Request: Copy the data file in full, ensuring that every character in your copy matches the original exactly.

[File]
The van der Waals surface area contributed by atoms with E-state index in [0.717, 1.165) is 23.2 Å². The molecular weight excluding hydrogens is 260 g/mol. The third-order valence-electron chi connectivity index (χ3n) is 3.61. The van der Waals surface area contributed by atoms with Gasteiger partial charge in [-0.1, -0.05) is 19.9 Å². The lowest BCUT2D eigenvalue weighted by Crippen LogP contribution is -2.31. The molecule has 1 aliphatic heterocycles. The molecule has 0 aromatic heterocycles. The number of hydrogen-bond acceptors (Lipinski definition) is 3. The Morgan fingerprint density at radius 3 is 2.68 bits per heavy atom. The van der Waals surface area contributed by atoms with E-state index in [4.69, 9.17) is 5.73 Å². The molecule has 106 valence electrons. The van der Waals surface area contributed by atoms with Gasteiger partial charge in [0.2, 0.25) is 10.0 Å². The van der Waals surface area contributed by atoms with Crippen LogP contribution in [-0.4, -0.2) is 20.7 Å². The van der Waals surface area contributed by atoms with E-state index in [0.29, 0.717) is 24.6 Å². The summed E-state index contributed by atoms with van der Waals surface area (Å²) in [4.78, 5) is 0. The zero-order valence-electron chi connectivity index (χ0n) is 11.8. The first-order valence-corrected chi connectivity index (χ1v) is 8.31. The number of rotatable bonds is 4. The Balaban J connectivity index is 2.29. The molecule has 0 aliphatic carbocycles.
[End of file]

The van der Waals surface area contributed by atoms with E-state index in [0.717, 1.165) is 23.2 Å². The molecular weight excluding hydrogens is 260 g/mol. The third-order valence-electron chi connectivity index (χ3n) is 3.61. The van der Waals surface area contributed by atoms with Gasteiger partial charge in [-0.1, -0.05) is 19.9 Å². The lowest BCUT2D eigenvalue weighted by Crippen LogP contribution is -2.31. The molecule has 1 aliphatic heterocycles. The molecule has 0 aromatic heterocycles. The number of hydrogen-bond acceptors (Lipinski definition) is 3. The Morgan fingerprint density at radius 3 is 2.68 bits per heavy atom. The van der Waals surface area contributed by atoms with E-state index in [4.69, 9.17) is 5.73 Å². The molecule has 106 valence electrons. The van der Waals surface area contributed by atoms with Gasteiger partial charge in [0.2, 0.25) is 10.0 Å². The van der Waals surface area contributed by atoms with Crippen LogP contribution in [-0.4, -0.2) is 20.7 Å². The van der Waals surface area contributed by atoms with E-state index in [0.29, 0.717) is 24.6 Å². The summed E-state index contributed by atoms with van der Waals surface area (Å²) in [4.78, 5) is 0. The zero-order valence-electron chi connectivity index (χ0n) is 11.8. The first-order valence-corrected chi connectivity index (χ1v) is 8.31. The number of rotatable bonds is 4. The Balaban J connectivity index is 2.29. The molecule has 0 aliphatic carbocycles.